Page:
Once I remarked to the General, while chatting with him alone, that he never treated his visitors to anything but water. He said, "How could I permit a drop of liquor or wine in my camp, with all the newspaper slander I receive?" Grant autographed one of my sketches which he liked best. That was the sketch with his slouch hat on. I believe the General performed his greatest labor after "Taps," and I often at midnight heard him calling out, "orderly," which always meant a dispatch for the telegraph office.

On September 19, 1864 we were roused unusually early to breakfast. Grant ate rapidly a few fried oysters, and passing around the table, tapped me on the shoulder and said: "Would you like to make a trip with us this morning up the river?" I said, "Of course." Grant answered, "Well, get your boots on, then, we are going soon." It was a lovely morning, about 7 o'clock, and from he upper deck of the boat, the James River looked charming. I observed Grant sitting alone in the sunshine, smoking a cigar, and as I thought his expression depicted cheerfulness and ease of mind. I ventured to take my seat beside him, and commenced, of course, to speak about the weather, as second-rate men usually do. The General was talkative that morning, and to my delight pointed out all the points at which his different corps had crossed the river. He talked so much, unconcerned and pleasantly, that I got courage to put forth a little humor, and at a pause said:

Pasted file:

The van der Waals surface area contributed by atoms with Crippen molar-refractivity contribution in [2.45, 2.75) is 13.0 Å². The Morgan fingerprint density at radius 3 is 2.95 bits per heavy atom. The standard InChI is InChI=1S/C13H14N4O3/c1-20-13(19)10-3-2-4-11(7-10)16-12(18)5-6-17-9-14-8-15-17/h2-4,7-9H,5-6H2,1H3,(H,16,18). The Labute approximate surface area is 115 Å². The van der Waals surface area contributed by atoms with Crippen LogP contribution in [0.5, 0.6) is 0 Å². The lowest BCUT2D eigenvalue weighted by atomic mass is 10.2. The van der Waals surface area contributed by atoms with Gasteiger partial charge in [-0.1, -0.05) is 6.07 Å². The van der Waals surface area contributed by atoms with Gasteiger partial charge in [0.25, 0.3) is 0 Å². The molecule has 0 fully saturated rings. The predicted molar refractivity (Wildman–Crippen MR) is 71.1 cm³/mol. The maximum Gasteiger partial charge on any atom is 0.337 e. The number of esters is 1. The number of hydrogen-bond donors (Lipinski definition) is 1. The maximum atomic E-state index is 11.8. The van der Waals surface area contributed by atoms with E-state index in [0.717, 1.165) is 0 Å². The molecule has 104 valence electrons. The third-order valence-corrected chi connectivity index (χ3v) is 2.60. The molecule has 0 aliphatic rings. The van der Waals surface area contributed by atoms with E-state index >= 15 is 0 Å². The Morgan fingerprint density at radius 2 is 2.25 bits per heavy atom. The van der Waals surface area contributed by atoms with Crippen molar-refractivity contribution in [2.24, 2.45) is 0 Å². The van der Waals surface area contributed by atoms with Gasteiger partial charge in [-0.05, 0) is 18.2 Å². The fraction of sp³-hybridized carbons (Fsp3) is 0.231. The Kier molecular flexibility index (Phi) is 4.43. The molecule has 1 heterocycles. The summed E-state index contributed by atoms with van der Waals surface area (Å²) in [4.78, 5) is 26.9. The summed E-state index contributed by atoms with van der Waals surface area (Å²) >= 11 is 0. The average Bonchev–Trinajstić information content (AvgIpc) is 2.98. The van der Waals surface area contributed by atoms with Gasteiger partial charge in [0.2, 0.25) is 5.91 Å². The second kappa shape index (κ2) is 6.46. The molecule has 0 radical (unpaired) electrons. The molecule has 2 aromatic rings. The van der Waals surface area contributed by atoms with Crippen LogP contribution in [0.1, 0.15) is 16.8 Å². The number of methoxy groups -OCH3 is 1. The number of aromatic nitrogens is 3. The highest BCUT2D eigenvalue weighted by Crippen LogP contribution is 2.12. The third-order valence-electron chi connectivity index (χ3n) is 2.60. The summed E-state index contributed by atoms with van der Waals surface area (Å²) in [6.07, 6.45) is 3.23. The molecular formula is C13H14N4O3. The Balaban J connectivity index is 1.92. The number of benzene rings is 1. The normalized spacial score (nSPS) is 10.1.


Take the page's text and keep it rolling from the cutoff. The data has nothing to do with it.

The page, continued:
"General, you seem to be in such good humor this morning that I ask of you, sir, a great favor." He smiled and said, "Well, what do you want?" " I wish that you would have the kindness to take Richmond while I stay here with you." His expression became rather serious, when he answered, "Well, who knows; a battle has been going on now since three o'clock this morning. We will soon hear the guns." My surprise grew as he continued telling me that he had sent Meade and Hancock out. Grant, who seldom spoke, and about military movements far less, had here disclosed them to me in he simplest and quietest manner, when thousands of men were in deadly struggle. Now we heard the guns in the distance. "I am going to Deep Bottom," he said, "where I have another net of wires, and I am going to take command of the right wing. I hope at least we will be nearer Richmond tonight." I was excited at the possibility of seeing him in action. Grant lighted a new cigar and broke again into his customary silence.